Read the full article

• To assess the oncological and functional outcomes of primary prostate cryoablation for men with clinical stage T3 (cT3) prostate cancer, as although radical prostatectomy (RP) or external beam radiotherapy (EBRT) are the standard treatments for locally advanced cT3 prostate cancer some patients opt for nonextirpative prostate cryoablation instead.


• The Cryo-On-Line Database (COLD) Registry was queried to identify patients with cT3 prostate cancer treated with whole-gland cryoablation (366 patients).

• We assessed biochemical disease-free survival (bDFS) using the Phoenix definition and determined reported rates of urinary incontinence and retention, sexual activity, and rectourethral fistulisation after treatment.

• Patients were subsequently assessed according to whether they were administered neoadjuvant androgen-deprivation therapy or not (ADT; 115 patients, 31.4%).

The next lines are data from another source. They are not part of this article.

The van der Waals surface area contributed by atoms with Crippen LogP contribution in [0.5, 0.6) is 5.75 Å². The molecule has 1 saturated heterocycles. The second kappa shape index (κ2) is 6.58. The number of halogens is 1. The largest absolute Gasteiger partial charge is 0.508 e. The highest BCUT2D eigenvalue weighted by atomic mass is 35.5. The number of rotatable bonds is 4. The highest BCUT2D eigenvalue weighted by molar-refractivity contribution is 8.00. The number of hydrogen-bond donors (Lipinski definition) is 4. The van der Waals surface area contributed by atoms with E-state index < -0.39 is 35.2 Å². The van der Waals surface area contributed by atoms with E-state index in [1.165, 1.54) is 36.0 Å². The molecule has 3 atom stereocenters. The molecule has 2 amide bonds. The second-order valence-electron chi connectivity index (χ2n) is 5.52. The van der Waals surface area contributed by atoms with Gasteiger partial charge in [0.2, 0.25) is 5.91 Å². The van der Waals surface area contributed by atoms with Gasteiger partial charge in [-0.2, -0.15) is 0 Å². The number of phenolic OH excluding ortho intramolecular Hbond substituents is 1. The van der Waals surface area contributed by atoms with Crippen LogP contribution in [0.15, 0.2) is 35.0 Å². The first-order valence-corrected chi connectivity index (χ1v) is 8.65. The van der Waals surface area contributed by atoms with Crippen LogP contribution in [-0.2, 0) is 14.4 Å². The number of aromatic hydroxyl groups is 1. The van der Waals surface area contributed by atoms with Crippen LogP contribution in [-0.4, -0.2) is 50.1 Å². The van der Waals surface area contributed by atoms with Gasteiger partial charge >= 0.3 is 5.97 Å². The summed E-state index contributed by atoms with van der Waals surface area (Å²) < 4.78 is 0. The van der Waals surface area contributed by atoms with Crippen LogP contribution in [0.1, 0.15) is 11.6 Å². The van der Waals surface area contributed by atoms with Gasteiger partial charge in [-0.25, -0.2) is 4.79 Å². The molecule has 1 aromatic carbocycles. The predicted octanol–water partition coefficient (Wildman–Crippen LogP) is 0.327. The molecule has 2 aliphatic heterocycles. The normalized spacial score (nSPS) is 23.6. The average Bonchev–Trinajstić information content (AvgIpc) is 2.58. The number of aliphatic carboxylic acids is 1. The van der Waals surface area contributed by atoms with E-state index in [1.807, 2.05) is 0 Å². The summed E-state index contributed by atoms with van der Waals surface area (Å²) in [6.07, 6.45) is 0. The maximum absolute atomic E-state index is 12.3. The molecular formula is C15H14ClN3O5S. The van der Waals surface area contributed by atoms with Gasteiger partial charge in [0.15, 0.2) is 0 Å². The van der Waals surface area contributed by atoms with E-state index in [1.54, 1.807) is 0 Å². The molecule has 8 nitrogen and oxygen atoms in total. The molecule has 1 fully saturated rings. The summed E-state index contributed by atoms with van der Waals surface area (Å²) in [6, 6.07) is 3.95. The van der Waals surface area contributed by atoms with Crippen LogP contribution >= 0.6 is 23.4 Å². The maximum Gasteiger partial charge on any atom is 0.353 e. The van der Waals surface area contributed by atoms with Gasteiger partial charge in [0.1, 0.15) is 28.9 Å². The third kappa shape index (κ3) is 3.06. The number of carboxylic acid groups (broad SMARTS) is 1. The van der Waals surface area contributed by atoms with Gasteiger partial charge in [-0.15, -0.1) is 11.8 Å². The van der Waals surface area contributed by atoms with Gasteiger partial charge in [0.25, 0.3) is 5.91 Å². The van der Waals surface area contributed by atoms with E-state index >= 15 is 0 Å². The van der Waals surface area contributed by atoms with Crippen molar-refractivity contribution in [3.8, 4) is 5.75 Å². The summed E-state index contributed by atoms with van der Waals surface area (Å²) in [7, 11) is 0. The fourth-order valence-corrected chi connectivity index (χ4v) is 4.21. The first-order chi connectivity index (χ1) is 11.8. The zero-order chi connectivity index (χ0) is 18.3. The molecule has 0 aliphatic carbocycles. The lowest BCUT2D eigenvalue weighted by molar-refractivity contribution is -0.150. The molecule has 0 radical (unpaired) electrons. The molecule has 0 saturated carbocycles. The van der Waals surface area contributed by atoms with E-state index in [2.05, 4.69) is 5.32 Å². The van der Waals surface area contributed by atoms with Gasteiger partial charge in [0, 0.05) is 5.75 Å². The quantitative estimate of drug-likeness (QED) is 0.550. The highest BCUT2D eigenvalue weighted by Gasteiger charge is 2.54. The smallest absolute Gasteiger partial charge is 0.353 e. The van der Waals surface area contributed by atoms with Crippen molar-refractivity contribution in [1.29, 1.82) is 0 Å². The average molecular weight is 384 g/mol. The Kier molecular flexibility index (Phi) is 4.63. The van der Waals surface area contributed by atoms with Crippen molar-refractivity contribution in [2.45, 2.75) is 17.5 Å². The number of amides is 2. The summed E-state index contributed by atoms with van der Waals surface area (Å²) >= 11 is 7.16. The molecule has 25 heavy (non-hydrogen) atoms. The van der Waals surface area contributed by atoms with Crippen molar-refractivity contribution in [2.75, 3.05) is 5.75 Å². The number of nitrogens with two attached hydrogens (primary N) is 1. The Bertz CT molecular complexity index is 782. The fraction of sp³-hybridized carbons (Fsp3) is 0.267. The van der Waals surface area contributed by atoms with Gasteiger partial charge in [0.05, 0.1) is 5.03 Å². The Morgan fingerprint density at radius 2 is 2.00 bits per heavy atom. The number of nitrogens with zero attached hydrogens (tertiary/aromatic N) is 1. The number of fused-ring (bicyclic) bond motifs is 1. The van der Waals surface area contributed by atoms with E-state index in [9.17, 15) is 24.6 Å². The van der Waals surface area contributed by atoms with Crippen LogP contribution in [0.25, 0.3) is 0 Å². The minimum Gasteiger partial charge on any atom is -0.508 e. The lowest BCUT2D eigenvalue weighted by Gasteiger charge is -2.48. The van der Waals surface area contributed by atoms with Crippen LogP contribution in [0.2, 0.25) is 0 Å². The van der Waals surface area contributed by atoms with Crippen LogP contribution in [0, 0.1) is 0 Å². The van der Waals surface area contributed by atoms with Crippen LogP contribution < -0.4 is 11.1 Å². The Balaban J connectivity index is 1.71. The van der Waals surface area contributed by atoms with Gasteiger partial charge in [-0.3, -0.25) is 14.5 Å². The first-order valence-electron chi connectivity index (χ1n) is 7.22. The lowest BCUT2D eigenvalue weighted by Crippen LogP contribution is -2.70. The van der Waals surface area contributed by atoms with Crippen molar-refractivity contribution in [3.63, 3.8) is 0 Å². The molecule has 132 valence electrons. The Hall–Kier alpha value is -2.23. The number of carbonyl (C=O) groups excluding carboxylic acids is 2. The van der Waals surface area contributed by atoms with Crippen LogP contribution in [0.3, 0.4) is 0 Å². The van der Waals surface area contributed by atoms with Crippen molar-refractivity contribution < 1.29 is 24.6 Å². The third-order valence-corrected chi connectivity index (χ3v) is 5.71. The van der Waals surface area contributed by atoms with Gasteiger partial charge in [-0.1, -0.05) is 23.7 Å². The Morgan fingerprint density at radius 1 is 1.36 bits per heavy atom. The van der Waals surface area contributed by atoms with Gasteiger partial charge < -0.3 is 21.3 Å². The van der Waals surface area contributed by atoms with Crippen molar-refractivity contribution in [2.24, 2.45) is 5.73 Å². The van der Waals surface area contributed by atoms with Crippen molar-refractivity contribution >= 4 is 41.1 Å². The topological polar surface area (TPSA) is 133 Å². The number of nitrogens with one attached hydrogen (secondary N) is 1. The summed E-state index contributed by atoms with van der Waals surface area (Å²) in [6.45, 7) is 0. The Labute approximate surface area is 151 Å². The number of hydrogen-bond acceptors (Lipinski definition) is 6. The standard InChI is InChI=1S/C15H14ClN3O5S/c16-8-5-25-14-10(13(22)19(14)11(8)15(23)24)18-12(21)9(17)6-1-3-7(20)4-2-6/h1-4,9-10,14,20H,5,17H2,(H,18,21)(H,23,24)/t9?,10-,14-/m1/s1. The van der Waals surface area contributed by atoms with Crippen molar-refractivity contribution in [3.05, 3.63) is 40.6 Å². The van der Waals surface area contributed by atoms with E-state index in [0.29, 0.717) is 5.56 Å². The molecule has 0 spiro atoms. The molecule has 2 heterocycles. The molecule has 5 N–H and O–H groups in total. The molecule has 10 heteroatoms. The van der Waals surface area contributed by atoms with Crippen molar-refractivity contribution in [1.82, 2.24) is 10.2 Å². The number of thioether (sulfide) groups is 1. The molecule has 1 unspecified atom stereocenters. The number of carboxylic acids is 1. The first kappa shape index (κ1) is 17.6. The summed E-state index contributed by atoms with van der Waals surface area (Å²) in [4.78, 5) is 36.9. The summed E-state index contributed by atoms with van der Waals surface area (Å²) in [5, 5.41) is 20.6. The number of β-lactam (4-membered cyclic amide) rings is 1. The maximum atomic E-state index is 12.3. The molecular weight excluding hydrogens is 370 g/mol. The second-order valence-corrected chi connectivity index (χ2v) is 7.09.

• For the entire cohort, the 36- and 60-month bDFS rates were 65.3% and 51.9%, respectively.

• Patients who received neoadjuvant ADT had statistically nonsignificantly higher 36- and 60-month bDFS rates (68.0% and 55.4%, respectively) than patients who did not receive neoadjuvant ADT (55.3% and 36.9%, respectively).

• The after treatment urinary incontinence rate was 2.6%; urinary retention rate, 6.0%; sexual activity rate, 30.4%; and rectourethral fistulisation rate, 1.1%.


• Cryoablation for patients with cT3 prostate cancer leads to less favourable bDFS than that after RP or RT for the same group of men.

• The after treatment rectourethral fistulisation rates for patients with cT3 disease are higher than in those with organ-confined prostate cancer treated with cryoablation; however, urinary dysfunction and sexual activity rates are similar for men with cT3 to those reported from this same registry in men with cT2 disease.

• The addition of neoadjuvant ADT (though not studied prospectively here) should be strongly considered if a patient with cT3 prostate cancer is to be treated with cryoablation.